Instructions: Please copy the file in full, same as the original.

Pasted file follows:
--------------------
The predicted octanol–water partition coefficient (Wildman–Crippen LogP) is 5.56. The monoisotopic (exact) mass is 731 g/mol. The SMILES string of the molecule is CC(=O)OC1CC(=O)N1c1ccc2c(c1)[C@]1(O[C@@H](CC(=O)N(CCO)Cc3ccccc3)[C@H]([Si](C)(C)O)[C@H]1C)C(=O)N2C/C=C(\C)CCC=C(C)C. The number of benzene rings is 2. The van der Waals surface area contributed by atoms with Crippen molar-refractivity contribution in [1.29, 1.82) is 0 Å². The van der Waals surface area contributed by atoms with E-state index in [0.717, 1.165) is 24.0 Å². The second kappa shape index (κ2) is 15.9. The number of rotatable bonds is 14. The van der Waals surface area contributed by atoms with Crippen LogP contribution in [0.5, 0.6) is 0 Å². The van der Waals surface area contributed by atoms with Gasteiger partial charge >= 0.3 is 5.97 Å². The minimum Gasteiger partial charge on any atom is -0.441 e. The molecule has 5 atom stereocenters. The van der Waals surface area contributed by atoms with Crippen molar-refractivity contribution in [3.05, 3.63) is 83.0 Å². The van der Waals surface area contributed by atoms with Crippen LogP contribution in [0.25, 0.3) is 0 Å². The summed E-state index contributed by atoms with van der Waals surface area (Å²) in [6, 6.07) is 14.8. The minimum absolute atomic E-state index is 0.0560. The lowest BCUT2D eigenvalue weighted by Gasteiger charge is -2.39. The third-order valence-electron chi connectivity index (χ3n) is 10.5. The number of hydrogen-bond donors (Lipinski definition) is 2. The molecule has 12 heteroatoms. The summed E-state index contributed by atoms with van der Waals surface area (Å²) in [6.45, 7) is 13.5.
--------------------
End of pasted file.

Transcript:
The predicted octanol–water partition coefficient (Wildman–Crippen LogP) is 5.56. The monoisotopic (exact) mass is 731 g/mol. The SMILES string of the molecule is CC(=O)OC1CC(=O)N1c1ccc2c(c1)[C@]1(O[C@@H](CC(=O)N(CCO)Cc3ccccc3)[C@H]([Si](C)(C)O)[C@H]1C)C(=O)N2C/C=C(\C)CCC=C(C)C. The number of benzene rings is 2. The van der Waals surface area contributed by atoms with Crippen molar-refractivity contribution in [1.29, 1.82) is 0 Å². The van der Waals surface area contributed by atoms with E-state index in [0.717, 1.165) is 24.0 Å². The second kappa shape index (κ2) is 15.9. The number of rotatable bonds is 14. The van der Waals surface area contributed by atoms with Crippen LogP contribution in [0.5, 0.6) is 0 Å². The van der Waals surface area contributed by atoms with Gasteiger partial charge >= 0.3 is 5.97 Å². The minimum Gasteiger partial charge on any atom is -0.441 e. The molecule has 5 atom stereocenters. The van der Waals surface area contributed by atoms with Crippen molar-refractivity contribution in [3.05, 3.63) is 83.0 Å². The van der Waals surface area contributed by atoms with Crippen LogP contribution in [0.25, 0.3) is 0 Å². The summed E-state index contributed by atoms with van der Waals surface area (Å²) in [6, 6.07) is 14.8. The minimum absolute atomic E-state index is 0.0560. The lowest BCUT2D eigenvalue weighted by Gasteiger charge is -2.39. The third-order valence-electron chi connectivity index (χ3n) is 10.5. The number of hydrogen-bond donors (Lipinski definition) is 2. The molecule has 12 heteroatoms. The summed E-state index contributed by atoms with van der Waals surface area (Å²) in [6.45, 7) is 13.5.